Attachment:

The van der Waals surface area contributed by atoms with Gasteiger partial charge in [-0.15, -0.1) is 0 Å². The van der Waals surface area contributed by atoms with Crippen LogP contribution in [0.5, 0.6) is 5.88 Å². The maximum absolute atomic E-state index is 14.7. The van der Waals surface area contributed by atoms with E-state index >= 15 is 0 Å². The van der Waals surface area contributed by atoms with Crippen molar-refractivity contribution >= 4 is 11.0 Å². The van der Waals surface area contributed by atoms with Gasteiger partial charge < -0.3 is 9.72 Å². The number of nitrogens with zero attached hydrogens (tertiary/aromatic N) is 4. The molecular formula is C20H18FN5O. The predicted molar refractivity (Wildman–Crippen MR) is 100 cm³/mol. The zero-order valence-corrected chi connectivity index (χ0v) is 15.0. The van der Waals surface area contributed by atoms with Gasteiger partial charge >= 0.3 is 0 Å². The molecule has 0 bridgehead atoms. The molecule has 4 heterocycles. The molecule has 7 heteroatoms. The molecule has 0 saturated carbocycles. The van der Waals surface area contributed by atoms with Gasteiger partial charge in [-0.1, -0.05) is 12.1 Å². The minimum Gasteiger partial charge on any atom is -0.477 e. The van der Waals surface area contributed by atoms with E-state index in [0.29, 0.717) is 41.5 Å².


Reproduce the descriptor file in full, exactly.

The van der Waals surface area contributed by atoms with Gasteiger partial charge in [-0.15, -0.1) is 0 Å². The van der Waals surface area contributed by atoms with Crippen LogP contribution in [0.5, 0.6) is 5.88 Å². The maximum absolute atomic E-state index is 14.7. The van der Waals surface area contributed by atoms with E-state index >= 15 is 0 Å². The van der Waals surface area contributed by atoms with Crippen molar-refractivity contribution >= 4 is 11.0 Å². The van der Waals surface area contributed by atoms with Gasteiger partial charge < -0.3 is 9.72 Å². The number of nitrogens with zero attached hydrogens (tertiary/aromatic N) is 4. The molecular formula is C20H18FN5O. The predicted molar refractivity (Wildman–Crippen MR) is 100 cm³/mol. The zero-order valence-corrected chi connectivity index (χ0v) is 15.0. The van der Waals surface area contributed by atoms with Gasteiger partial charge >= 0.3 is 0 Å². The molecule has 0 bridgehead atoms. The molecule has 4 heterocycles. The molecule has 7 heteroatoms. The molecule has 0 saturated carbocycles. The van der Waals surface area contributed by atoms with Gasteiger partial charge in [-0.1, -0.05) is 12.1 Å². The minimum Gasteiger partial charge on any atom is -0.477 e. The van der Waals surface area contributed by atoms with E-state index in [0.29, 0.717) is 41.5 Å².